Second, and even more crucially, Romney must not win the 2012 nomination. For Republicans to conclude that they must move to the center, they have to lose while waging a right-wing campaign. They’ll want to embrace a candidate who could avoid the mistakes of the past. But if Romney is the losing candidate, the party will instead decide that he was too centrist, and the answer is to nominate a true believer. (Their shared Mormonism would make Republicans even less prone to turn 2012 buyers’ remorse into 2016 Huntsmania.)
Again, I have no inside knowledge of Huntsman’s plans. What I’m describing strikes me as the one rational explanation for an otherwise hopeless campaign. It would perfectly explain the focus of his campaign – aiming his guns at Romney and betting it all on the one state where he can do the most damage to him. If Gingrich slips past Romney in New Hampshire, he may have Huntsman to thank. And if President Obama gets to face Gingrich, he may,too.
Intelligence community sources are pushing back a DNI official’s claim that Russia was trying to help Trump get re-elected
The US intelligence community has assessed that Russia is interfering in the 2020 election and has separately assessed that Russia views Trump as a leader they can work with. But the US does not have evidence that Russia’s interference this cycle is aimed at reelecting Trump, the officials said.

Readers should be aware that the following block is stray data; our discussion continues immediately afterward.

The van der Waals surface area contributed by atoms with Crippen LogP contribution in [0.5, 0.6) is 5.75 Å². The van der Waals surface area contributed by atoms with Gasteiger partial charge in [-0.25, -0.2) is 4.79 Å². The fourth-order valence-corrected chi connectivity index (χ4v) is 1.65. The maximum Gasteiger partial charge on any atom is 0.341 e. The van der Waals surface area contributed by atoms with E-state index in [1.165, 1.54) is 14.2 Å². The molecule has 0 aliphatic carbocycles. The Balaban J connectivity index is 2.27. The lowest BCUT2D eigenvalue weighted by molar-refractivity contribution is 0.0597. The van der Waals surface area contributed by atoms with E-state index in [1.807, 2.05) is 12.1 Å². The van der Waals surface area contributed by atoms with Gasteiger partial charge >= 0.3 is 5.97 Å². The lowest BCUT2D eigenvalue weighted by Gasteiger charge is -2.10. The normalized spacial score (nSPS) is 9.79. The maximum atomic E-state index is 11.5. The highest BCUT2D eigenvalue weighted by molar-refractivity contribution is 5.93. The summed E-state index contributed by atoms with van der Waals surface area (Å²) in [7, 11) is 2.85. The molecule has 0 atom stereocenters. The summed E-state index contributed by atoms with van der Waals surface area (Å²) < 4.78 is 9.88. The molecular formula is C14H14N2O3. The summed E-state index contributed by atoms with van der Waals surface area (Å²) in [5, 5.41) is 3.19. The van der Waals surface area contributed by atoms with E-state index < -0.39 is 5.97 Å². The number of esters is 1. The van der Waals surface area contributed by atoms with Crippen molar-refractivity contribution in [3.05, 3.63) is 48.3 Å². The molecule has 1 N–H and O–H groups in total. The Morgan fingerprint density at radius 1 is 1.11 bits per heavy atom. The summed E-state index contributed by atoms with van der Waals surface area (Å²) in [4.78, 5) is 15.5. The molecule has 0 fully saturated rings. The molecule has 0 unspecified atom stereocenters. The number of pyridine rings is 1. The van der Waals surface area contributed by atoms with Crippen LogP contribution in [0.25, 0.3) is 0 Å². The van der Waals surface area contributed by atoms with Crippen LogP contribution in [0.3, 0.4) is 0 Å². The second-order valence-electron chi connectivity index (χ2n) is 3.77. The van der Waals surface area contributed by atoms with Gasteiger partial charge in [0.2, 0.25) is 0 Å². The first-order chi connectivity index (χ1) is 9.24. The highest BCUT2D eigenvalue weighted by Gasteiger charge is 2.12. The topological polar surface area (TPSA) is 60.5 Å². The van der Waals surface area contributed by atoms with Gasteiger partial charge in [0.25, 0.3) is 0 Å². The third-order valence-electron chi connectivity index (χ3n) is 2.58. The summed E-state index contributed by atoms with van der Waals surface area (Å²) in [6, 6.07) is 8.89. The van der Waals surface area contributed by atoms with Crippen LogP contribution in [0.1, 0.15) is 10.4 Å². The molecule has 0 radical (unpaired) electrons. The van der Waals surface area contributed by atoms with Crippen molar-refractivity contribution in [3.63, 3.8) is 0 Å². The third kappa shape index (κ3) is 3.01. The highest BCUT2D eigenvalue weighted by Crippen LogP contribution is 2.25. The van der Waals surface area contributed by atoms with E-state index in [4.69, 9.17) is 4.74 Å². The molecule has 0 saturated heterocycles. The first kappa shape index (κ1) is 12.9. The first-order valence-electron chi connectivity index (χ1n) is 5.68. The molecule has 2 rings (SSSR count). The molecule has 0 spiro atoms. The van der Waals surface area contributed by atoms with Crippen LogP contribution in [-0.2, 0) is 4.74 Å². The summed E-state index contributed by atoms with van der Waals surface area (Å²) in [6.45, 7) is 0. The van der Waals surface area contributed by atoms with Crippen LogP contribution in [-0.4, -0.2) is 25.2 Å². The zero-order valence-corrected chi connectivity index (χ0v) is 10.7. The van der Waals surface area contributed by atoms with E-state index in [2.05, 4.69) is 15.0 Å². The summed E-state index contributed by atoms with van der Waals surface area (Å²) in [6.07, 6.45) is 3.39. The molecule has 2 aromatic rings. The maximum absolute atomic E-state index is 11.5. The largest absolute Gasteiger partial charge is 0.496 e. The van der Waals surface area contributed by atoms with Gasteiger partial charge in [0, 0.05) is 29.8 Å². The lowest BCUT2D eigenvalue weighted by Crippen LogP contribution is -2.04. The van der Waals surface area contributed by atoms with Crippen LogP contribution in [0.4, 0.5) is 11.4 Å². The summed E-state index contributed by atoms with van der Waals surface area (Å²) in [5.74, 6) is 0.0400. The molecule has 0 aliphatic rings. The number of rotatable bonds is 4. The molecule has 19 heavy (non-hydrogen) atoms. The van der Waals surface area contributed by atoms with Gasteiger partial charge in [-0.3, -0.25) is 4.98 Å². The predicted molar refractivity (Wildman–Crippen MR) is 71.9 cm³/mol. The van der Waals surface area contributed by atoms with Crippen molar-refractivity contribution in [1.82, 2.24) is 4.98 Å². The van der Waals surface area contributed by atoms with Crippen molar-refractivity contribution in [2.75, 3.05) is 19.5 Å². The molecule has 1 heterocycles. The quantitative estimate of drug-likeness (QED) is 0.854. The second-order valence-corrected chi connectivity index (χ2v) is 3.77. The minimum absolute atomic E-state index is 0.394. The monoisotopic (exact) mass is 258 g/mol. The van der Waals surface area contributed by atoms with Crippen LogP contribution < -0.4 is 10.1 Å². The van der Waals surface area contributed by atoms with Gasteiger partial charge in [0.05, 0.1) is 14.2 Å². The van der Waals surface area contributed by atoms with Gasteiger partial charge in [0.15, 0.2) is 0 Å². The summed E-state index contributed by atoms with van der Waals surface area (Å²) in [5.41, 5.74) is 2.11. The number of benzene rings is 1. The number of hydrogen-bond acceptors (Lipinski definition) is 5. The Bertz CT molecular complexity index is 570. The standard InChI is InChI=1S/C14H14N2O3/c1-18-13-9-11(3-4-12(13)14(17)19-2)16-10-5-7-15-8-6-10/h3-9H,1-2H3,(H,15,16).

“The intelligence doesn’t say that,” one senior national security official told CNN. “A more reasonable interpretation of the intelligence is not that they have a preference, it’s a step short of that. It’s more that they understand the President is someone they can work with, he’s a dealmaker.” …
One intelligence official said that [DNI official Shelby] Pierson’s characterization of the intelligence was “misleading” and a national security official said Pierson failed to provide the “nuance” needed to accurately convey the US intelligence conclusions.
Trump’s NSA is apparently denying Russia’s support for Trump while attacking Sanders
National security adviser Robert O’Brien tells ABC in interview to air tomorrow that he hasn’t seen any evidence of Russia seeking to help Trump. Asked whether Russia might be helping Sanders, he says reports could be credible. “That’s no surprise. He honeymooned in Moscow.”
Concerns linger as some [caucus] volunteers say they haven’t received hands-on training with the iPads the party purchased to help tabulate results. Other volunteers are worried about executing the caucus’ new voting alignment system, which includes the extra complication of adding early-vote totals to day-of results — a step that even Iowa, with all its problems, didn’t have to deal with.
Multiple presidential campaigns are anxious that the state party won’t finish tabulating the enormous number of early votes by Saturday — and they want more transparency on how those votes will be divvied up to individual precincts.
Finally, there are signs the state party is worried about unflattering internal details about the caucus being divulged. On Thursday night, the Nevada Democratic Party sent an email to volunteer precinct chairs in rural areas asking them to sign a non-disclosure agreement and simultaneously offering a stipend.
Well-funded social media campaign, or bot network?
The Bloomberg campaign broke the rules with its paid social media blitz, says Twitter. It just suspended 70 accounts, some belonging to campaign employees who were copy-pasting messages. Scoop from @suhaunah and me. https://t.co/M065RB0Ogm